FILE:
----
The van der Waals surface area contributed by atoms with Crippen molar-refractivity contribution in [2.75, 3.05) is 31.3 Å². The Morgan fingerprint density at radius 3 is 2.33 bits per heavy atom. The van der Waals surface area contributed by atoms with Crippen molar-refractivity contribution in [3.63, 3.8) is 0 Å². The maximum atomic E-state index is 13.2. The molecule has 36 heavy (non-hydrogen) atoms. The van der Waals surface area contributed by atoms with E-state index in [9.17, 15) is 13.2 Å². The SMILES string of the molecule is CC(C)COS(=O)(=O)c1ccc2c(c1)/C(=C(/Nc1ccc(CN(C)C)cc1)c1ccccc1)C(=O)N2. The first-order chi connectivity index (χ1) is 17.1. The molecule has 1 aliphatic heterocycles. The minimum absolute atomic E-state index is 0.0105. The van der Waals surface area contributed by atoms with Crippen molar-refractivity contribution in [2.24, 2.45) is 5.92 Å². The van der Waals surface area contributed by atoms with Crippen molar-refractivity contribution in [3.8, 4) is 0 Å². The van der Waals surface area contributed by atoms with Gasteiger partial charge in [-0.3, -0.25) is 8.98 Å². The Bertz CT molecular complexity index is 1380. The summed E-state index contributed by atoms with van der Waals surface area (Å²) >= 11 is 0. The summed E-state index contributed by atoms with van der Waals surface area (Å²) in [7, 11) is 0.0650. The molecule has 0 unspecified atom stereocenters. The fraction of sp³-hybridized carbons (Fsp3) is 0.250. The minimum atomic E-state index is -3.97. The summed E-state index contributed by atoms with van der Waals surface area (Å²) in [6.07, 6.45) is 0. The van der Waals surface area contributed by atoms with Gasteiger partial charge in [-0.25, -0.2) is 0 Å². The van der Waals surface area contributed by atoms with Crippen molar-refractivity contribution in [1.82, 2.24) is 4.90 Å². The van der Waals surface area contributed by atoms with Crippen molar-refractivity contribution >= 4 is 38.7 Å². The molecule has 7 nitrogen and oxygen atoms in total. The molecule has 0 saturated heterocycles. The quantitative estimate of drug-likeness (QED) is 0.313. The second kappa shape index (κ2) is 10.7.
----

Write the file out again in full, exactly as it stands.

The van der Waals surface area contributed by atoms with Crippen molar-refractivity contribution in [2.75, 3.05) is 31.3 Å². The Morgan fingerprint density at radius 3 is 2.33 bits per heavy atom. The van der Waals surface area contributed by atoms with Crippen molar-refractivity contribution in [3.63, 3.8) is 0 Å². The maximum atomic E-state index is 13.2. The molecule has 36 heavy (non-hydrogen) atoms. The van der Waals surface area contributed by atoms with E-state index in [9.17, 15) is 13.2 Å². The SMILES string of the molecule is CC(C)COS(=O)(=O)c1ccc2c(c1)/C(=C(/Nc1ccc(CN(C)C)cc1)c1ccccc1)C(=O)N2. The first-order chi connectivity index (χ1) is 17.1. The molecule has 1 aliphatic heterocycles. The minimum absolute atomic E-state index is 0.0105. The van der Waals surface area contributed by atoms with Crippen molar-refractivity contribution in [2.24, 2.45) is 5.92 Å². The van der Waals surface area contributed by atoms with Crippen molar-refractivity contribution in [3.8, 4) is 0 Å². The van der Waals surface area contributed by atoms with Gasteiger partial charge in [-0.3, -0.25) is 8.98 Å². The Bertz CT molecular complexity index is 1380. The summed E-state index contributed by atoms with van der Waals surface area (Å²) >= 11 is 0. The summed E-state index contributed by atoms with van der Waals surface area (Å²) in [7, 11) is 0.0650. The molecule has 0 unspecified atom stereocenters. The fraction of sp³-hybridized carbons (Fsp3) is 0.250. The minimum atomic E-state index is -3.97. The summed E-state index contributed by atoms with van der Waals surface area (Å²) in [6.07, 6.45) is 0. The van der Waals surface area contributed by atoms with Gasteiger partial charge in [-0.25, -0.2) is 0 Å². The van der Waals surface area contributed by atoms with Crippen molar-refractivity contribution in [1.82, 2.24) is 4.90 Å². The van der Waals surface area contributed by atoms with Crippen molar-refractivity contribution >= 4 is 38.7 Å². The molecule has 7 nitrogen and oxygen atoms in total. The molecule has 0 saturated heterocycles. The quantitative estimate of drug-likeness (QED) is 0.313. The second kappa shape index (κ2) is 10.7.